Date of Award:


Document Type:


Degree Name:

Master of Science (MS)


Wildland Resources

Department name when degree awarded

Wildlife Science

Committee Chair(s)

J. Juan Spillett


J. Juan Spillett


Frederick F. Knowlton


Bradley W. Parlin


Gar W. Workman


Albert W. Heggen


The distribution of the kit fox (Vulpes macrotis) in Utah was studied from 1974 to 1976. A variety of methods were used, but a questionnaire sent annually to state and federal agencies, combined with interviews of field personnel of these agencies, was found to be the most valuable. Kit foxes occur in western Utah and Washington County as previously reported. In addition, range extensions were noted in central Utah, and in Carbon, Emery, Grand, Wayne, and Garfield counties in east-central Utah. These range extensions total approximately 4,600-square miles (12,000-square kilometers). The kit fox probably also inhabits San Juan County, but this was not confirmed.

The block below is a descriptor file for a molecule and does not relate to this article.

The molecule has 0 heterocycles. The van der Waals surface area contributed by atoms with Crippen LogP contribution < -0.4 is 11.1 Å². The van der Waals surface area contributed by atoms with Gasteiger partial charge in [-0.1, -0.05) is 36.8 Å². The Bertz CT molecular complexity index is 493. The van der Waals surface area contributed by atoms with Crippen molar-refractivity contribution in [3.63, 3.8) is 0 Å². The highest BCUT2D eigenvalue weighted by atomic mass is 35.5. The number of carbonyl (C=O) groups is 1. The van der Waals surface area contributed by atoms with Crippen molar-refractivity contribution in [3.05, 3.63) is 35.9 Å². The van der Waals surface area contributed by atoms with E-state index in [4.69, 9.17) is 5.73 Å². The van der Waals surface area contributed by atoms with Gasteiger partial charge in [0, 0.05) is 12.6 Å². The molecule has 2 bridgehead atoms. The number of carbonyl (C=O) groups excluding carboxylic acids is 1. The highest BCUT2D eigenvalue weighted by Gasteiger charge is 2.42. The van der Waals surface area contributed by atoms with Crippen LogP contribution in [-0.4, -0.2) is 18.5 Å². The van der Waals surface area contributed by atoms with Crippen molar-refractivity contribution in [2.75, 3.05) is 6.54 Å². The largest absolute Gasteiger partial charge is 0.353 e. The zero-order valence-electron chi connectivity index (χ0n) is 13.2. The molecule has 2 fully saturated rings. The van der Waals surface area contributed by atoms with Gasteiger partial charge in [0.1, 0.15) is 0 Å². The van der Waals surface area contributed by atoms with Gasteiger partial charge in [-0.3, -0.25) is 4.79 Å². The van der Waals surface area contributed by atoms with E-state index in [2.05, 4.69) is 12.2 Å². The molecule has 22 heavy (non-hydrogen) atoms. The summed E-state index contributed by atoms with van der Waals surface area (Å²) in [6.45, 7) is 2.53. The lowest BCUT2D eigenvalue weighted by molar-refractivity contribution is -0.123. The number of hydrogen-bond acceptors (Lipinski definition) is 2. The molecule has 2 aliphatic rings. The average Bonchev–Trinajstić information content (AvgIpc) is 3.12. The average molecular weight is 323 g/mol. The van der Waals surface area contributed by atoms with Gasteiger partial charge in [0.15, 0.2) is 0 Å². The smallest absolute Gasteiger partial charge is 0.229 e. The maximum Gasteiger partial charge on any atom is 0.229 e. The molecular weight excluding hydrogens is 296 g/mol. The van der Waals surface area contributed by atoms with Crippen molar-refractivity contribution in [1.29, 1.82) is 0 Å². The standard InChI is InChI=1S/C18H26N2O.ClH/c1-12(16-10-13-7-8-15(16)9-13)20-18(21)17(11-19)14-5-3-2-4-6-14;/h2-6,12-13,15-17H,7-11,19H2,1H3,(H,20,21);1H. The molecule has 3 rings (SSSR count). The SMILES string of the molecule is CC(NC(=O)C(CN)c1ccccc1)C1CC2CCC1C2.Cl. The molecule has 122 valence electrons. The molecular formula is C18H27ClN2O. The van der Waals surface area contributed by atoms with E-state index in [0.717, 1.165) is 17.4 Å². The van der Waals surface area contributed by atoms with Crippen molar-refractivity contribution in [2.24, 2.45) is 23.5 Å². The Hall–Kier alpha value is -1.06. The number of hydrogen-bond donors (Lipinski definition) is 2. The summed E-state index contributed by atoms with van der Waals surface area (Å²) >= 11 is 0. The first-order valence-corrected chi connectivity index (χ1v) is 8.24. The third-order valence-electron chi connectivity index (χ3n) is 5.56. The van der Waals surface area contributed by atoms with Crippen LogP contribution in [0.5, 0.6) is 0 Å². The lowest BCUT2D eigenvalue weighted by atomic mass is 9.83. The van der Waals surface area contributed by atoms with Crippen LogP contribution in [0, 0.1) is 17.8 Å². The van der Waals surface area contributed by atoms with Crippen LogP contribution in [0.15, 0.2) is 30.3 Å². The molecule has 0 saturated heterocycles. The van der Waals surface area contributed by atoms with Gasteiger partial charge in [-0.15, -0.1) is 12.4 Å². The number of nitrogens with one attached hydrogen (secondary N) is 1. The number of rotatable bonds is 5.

Stepwise discriminant analysis was performed on groups of skull s representing the three nominal subspecies of V. macrotis reported to occur in Utah (V. m. nevadensis, arsipus, and neomexicana). The skulls were judged to represent three distinct populations significantly different from each other in at least seven skull characteristics. Six specimens from eastern Utah and western Colorado were tentatively assigned to V. m. nevadensis.

Throughout their range in the state kit foxes are generally associated with desert soils and desert shrub vegetation, elevations below 5, 500 feet (1,676 m), and relatively mild winters. Winter severity is apparently a limiting factor on kit fox distribution in the northern part of Utah.

Kit foxes are common in west-central and east-central portions of the state. Trapping and hunting are probably important mortality factors in local areas, but the impact of predator control has been greatly reduced by the ban on the use of toxicants on public lands. A method of monitoring kit fox abundance and population trends in areas with rapidly increasing human populations would be advisable, and a program to promote the nonconsumptive use of kit foxes is recommended.



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